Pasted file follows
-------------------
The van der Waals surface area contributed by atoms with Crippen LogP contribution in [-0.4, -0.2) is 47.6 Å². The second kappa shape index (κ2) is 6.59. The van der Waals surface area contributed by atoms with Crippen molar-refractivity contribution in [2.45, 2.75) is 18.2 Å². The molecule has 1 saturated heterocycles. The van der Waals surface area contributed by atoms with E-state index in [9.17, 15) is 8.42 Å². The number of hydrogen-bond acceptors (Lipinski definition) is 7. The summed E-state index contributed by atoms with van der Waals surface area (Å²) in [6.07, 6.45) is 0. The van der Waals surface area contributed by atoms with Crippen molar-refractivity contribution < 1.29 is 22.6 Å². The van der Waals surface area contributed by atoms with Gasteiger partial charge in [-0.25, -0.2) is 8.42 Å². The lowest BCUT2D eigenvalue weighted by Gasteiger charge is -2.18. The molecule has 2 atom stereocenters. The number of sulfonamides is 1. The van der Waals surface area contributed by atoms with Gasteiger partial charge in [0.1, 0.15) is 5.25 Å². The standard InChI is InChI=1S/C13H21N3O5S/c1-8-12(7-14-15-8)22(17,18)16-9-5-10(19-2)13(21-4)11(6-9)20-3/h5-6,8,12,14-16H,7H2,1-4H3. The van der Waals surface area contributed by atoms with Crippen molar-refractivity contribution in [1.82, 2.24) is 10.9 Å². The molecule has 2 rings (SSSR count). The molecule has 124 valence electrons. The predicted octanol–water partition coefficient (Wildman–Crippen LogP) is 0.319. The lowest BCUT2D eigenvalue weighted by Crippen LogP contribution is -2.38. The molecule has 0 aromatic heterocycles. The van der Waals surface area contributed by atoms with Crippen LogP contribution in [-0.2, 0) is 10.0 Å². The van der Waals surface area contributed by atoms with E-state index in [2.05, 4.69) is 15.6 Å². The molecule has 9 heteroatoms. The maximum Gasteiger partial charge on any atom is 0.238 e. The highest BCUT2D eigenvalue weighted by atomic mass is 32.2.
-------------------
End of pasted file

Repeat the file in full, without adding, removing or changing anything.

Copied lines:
The van der Waals surface area contributed by atoms with Crippen LogP contribution in [-0.4, -0.2) is 47.6 Å². The second kappa shape index (κ2) is 6.59. The van der Waals surface area contributed by atoms with Crippen molar-refractivity contribution in [2.45, 2.75) is 18.2 Å². The molecule has 1 saturated heterocycles. The van der Waals surface area contributed by atoms with E-state index in [9.17, 15) is 8.42 Å². The number of hydrogen-bond acceptors (Lipinski definition) is 7. The summed E-state index contributed by atoms with van der Waals surface area (Å²) in [6.07, 6.45) is 0. The van der Waals surface area contributed by atoms with Crippen molar-refractivity contribution < 1.29 is 22.6 Å². The van der Waals surface area contributed by atoms with Gasteiger partial charge in [-0.25, -0.2) is 8.42 Å². The lowest BCUT2D eigenvalue weighted by Gasteiger charge is -2.18. The molecule has 2 atom stereocenters. The number of sulfonamides is 1. The van der Waals surface area contributed by atoms with Gasteiger partial charge in [0.1, 0.15) is 5.25 Å². The standard InChI is InChI=1S/C13H21N3O5S/c1-8-12(7-14-15-8)22(17,18)16-9-5-10(19-2)13(21-4)11(6-9)20-3/h5-6,8,12,14-16H,7H2,1-4H3. The van der Waals surface area contributed by atoms with Crippen molar-refractivity contribution in [1.82, 2.24) is 10.9 Å². The molecule has 2 rings (SSSR count). The molecule has 124 valence electrons. The predicted octanol–water partition coefficient (Wildman–Crippen LogP) is 0.319. The lowest BCUT2D eigenvalue weighted by Crippen LogP contribution is -2.38. The molecule has 0 aromatic heterocycles. The van der Waals surface area contributed by atoms with Crippen LogP contribution in [-0.2, 0) is 10.0 Å². The van der Waals surface area contributed by atoms with E-state index in [2.05, 4.69) is 15.6 Å². The molecule has 9 heteroatoms. The maximum Gasteiger partial charge on any atom is 0.238 e. The highest BCUT2D eigenvalue weighted by atomic mass is 32.2.